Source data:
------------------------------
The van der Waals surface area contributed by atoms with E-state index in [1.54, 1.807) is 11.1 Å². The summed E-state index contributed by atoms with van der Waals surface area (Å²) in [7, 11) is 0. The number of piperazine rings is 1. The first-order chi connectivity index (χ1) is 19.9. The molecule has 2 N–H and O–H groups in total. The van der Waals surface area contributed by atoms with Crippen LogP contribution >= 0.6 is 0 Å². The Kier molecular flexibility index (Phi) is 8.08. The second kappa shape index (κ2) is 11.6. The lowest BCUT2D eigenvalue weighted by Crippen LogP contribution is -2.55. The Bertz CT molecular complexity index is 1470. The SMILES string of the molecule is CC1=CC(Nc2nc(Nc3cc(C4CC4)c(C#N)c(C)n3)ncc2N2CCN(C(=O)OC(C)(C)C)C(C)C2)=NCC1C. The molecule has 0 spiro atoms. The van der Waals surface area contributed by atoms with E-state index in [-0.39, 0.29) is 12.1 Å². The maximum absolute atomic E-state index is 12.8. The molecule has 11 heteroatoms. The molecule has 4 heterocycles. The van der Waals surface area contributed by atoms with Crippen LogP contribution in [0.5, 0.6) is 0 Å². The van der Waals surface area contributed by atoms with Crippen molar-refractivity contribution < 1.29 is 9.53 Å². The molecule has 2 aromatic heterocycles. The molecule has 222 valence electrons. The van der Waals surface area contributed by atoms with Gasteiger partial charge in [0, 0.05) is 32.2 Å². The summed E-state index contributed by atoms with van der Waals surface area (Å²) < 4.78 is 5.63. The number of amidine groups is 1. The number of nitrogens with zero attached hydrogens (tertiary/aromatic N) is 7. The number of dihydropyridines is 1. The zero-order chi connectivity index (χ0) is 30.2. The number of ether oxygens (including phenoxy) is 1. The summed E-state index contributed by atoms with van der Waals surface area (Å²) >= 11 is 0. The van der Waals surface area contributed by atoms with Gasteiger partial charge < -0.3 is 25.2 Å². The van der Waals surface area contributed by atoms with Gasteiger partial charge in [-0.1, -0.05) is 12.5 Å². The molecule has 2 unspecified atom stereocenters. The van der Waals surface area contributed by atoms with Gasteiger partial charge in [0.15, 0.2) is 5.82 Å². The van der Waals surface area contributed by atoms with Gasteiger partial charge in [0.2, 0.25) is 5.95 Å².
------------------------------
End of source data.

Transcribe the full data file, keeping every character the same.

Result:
The van der Waals surface area contributed by atoms with E-state index in [1.54, 1.807) is 11.1 Å². The summed E-state index contributed by atoms with van der Waals surface area (Å²) in [7, 11) is 0. The number of piperazine rings is 1. The first-order chi connectivity index (χ1) is 19.9. The molecule has 2 N–H and O–H groups in total. The van der Waals surface area contributed by atoms with Crippen LogP contribution >= 0.6 is 0 Å². The Kier molecular flexibility index (Phi) is 8.08. The second kappa shape index (κ2) is 11.6. The lowest BCUT2D eigenvalue weighted by Crippen LogP contribution is -2.55. The Bertz CT molecular complexity index is 1470. The SMILES string of the molecule is CC1=CC(Nc2nc(Nc3cc(C4CC4)c(C#N)c(C)n3)ncc2N2CCN(C(=O)OC(C)(C)C)C(C)C2)=NCC1C. The molecule has 0 spiro atoms. The van der Waals surface area contributed by atoms with E-state index in [-0.39, 0.29) is 12.1 Å². The maximum absolute atomic E-state index is 12.8. The molecule has 11 heteroatoms. The molecule has 4 heterocycles. The van der Waals surface area contributed by atoms with Crippen LogP contribution in [0.5, 0.6) is 0 Å². The van der Waals surface area contributed by atoms with Crippen molar-refractivity contribution < 1.29 is 9.53 Å². The molecule has 2 aromatic heterocycles. The molecule has 222 valence electrons. The van der Waals surface area contributed by atoms with Gasteiger partial charge in [0, 0.05) is 32.2 Å². The summed E-state index contributed by atoms with van der Waals surface area (Å²) < 4.78 is 5.63. The number of amidine groups is 1. The number of nitrogens with zero attached hydrogens (tertiary/aromatic N) is 7. The number of dihydropyridines is 1. The zero-order chi connectivity index (χ0) is 30.2. The number of ether oxygens (including phenoxy) is 1. The summed E-state index contributed by atoms with van der Waals surface area (Å²) >= 11 is 0. The van der Waals surface area contributed by atoms with Gasteiger partial charge < -0.3 is 25.2 Å². The van der Waals surface area contributed by atoms with Gasteiger partial charge in [-0.1, -0.05) is 12.5 Å². The molecule has 2 unspecified atom stereocenters. The van der Waals surface area contributed by atoms with Gasteiger partial charge in [0.15, 0.2) is 5.82 Å². The van der Waals surface area contributed by atoms with Gasteiger partial charge in [0.2, 0.25) is 5.95 Å².